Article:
In the aftermath of losing many pets over the years, I have learned to celebrate their lives, not focus on their deaths. It is a very painful road in the beginning and at first I think it will never get any better: getting up and he's not there, opening the cupboard and seeing his favourite treats, bowl and toys, finding his hair in the house, even his smell on his collar. I have come to believe that they may not be there with me any more but they are still there in spirit, and in my heart. I do think animals have souls and are even our guardian angels when they leave; guiding us and keeping us company.

It is unfortunate that our pets’ lifespans are so short compared to ours. They have so much living to do in such a short amount of time. Even though we know when we get a dog that we will have to say good-bye one day, we will go out and get another and another because we know our lives will be the richer when shared with these four legged friends. Pets come into our lives in many different ways. Some are bred just for you, while others wait patiently in a shelter. There is always another puppy waiting to be taken into your home and your heart.

Our pets not only enrich our lives, but they can also save your life just by being there. When we find ourselves alone in the world and have no reason to look forward to another day, our little friends will always be there for us. Just the simple task of getting up in the morning to feed our dog can get us moving through another day. Taking our dogs for a walk is a time for bonding and something to look forward to, getting us out of our houses and into our neighbourhoods. Our pets are there when we laugh and when we cry, to snuggle and hold, or just to spend quiet time together. A dog will never tell us later. We are the most important thing in their lives and they love us like no other. They have been known to even follow their masters into a burning house and put their own lives at risk in order to save them.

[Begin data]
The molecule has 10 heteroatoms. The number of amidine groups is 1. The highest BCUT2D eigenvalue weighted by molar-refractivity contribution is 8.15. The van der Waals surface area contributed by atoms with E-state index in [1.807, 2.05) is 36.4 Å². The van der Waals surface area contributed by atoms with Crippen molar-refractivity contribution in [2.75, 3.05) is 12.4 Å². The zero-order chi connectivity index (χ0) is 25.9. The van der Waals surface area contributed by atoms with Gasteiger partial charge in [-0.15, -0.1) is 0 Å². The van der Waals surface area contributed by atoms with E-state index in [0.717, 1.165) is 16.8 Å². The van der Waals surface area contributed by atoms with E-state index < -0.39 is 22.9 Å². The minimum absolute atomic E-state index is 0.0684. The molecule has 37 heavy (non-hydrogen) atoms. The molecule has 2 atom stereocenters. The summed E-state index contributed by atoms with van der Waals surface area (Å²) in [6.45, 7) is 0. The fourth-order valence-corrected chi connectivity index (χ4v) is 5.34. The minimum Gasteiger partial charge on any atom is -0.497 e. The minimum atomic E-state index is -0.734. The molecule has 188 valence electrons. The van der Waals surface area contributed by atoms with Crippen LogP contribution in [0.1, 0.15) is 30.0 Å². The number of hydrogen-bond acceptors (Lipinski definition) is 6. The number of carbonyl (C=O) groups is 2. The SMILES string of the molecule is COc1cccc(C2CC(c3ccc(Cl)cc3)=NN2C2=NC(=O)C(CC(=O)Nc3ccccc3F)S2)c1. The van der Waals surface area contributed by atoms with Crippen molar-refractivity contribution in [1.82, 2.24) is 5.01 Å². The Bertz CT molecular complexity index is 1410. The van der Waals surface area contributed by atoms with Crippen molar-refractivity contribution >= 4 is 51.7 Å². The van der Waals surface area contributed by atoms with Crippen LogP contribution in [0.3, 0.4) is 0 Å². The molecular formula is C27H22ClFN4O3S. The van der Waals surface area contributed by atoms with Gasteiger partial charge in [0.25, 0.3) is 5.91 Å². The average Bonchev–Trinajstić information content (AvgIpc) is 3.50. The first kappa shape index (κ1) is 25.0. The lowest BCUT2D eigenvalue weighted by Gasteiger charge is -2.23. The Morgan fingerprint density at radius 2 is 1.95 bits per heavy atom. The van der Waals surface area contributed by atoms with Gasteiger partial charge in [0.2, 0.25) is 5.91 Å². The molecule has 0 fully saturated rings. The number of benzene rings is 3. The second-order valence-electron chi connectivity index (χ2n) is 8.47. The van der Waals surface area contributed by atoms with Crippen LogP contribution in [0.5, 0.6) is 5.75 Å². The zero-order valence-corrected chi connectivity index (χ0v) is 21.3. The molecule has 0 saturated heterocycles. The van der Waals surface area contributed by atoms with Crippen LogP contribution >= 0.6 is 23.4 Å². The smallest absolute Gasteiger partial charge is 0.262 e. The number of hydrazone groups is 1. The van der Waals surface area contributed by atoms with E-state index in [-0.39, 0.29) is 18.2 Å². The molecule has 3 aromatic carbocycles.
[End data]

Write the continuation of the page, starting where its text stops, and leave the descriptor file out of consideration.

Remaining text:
I can't give my clients back their pets when they are gone, but as a pet portrait artist, I can give them back a memory in a portrait that will be there with them for all time. That's why I do what I do. I understand the love of man and beast - nature has given me a talent and I am honoured to be able to use it to give back to my fellow human beings in times of sorrow and joy.

Having dogs of my own is a very special privilege that I don’t take lightly. I consider myself very fortunate to share my life with them. They have taught me patience, living in the moment and above all, unconditional love. A love of a dog is something so special I find it hard to express. It’s like nothing else in the universe. When I look in my dogs’ eyes I see an endless horizon of love that still isn’t broken by death either by them and eventually me.

Gail MacGregor